Netflix released the first trailer for director David Michôd’s upcoming movie The King, and it looks like he and his co-screenwriter Joel Edgerton have set themselves a simple task: improving upon Shakespeare. The film is a loose adaptation of Henry IV, Part 1; Henry IV, Part 2; and Henry V, but Edgerton and Michôd have cast Timothée Chalamet, Robert Pattinson, and Lily Rose-Depp for modern eyes, and rewritten the text from the ground up for modern ears. Here’s how Edgerton described the project back in 2016:
We’ve written Henry IV and Henry V as a period film but with our own dialogue. For lack of a better word, [it’s] Game of Thrones meets Shakespeare, only in that, you can watch Game of Thrones and understand what’s going on. I feel like, with complete deference to Shakespeare, there is something that happens when even the most intelligent people read Shakespeare. They feel stupid, because he does the kind of roundabout version of telling you simple things. So, we just wanted to let the audience understand what’s going on, and not just some people, but everybody.
Helping everyone appreciate Shakespeare without feeling stupid is a noble goal, but the usual move from people who steal his plots and rewrite his dialogue is changing the setting to the Upper West Side in the 1950s or Altair IV in the 23rd century to avoid inviting direct comparisons to one of the greatest writers in the English language. But The King is still about Henry V in the 1400s—and Shakespeare’s Henry V, Falstaff’s buddy, not the historical king—which is how you end up with Edgerton’s Falstaff paraphrasing Harold Bloom by way of Stannis Baratheon. Here’s the first look:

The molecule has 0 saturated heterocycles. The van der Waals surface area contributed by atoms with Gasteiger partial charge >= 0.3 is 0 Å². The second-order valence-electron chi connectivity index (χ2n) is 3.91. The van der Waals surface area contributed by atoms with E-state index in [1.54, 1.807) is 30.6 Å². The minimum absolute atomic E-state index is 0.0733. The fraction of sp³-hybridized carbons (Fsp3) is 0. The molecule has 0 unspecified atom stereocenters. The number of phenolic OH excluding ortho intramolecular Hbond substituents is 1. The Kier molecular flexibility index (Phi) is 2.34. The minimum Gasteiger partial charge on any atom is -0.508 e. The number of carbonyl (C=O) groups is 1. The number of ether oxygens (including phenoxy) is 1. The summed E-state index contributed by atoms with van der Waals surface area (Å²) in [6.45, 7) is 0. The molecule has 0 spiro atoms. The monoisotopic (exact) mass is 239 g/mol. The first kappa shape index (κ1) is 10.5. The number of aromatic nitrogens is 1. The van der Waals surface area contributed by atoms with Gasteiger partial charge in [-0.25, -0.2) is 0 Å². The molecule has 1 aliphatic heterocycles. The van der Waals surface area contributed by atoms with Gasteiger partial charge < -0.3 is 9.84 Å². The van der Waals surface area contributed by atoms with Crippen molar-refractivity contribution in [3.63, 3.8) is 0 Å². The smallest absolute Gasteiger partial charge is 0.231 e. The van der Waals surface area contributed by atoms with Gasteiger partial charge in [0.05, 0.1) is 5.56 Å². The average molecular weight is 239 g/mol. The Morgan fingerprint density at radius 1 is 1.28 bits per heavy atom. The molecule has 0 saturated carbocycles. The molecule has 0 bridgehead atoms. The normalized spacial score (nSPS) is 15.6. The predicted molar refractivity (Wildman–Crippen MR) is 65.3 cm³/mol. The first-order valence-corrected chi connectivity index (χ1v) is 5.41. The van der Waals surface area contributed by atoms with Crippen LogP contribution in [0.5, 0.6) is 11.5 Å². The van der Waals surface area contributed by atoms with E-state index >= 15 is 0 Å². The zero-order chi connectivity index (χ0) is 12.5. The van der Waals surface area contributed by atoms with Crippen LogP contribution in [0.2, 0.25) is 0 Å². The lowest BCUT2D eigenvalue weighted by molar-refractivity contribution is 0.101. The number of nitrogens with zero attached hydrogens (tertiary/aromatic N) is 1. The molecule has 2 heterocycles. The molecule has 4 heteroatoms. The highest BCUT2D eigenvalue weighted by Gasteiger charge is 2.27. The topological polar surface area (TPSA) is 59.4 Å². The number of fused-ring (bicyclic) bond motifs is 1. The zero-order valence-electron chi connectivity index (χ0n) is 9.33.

Michôd and Edgerton are not the first people to condense parts of the Henriad into a single play or film, and a Shakespeare adaptation completely dedicated to textual accuracy would be a non-starter. (For one thing, its title would be something like “THE CRONICLE Hiſtory of Henry the fift, With his battell fought at Agin Court in France. Togither with Auntient Pistoll. As it hath bene ſundry times playd by the Right honorable the Lord Chamberlaine his ſervants,” which is just not going to fit on a marquee; even Kenneth Branagh didn’t go that far.) But if Shakespeare’s language isn’t part of what you love about Shakespeare, why bother adapting him in the first place? Who is this movie for? It has to be said, though: It’s kind of a badass move for someone who is already courting unflattering comparisons to William Shakespeare to cast himself as Falstaff, as Edgerton has, thus throwing unflattering comparisons to Orson Welles into the mix:
The King could be a good movie—as a longtime fan of cinematic cavalry charges, I am excited about seeing another Agincourt—but judging from the trailer, which doesn’t include a single interesting line of dialogue, it’s not playing in the same league as its source material. It could be one of those situations where a movie doesn’t have much of a reason to exist except for the filmmakers’ ambition, which inevitably gets people in way over their heads. If only there were a more eloquent way to say that!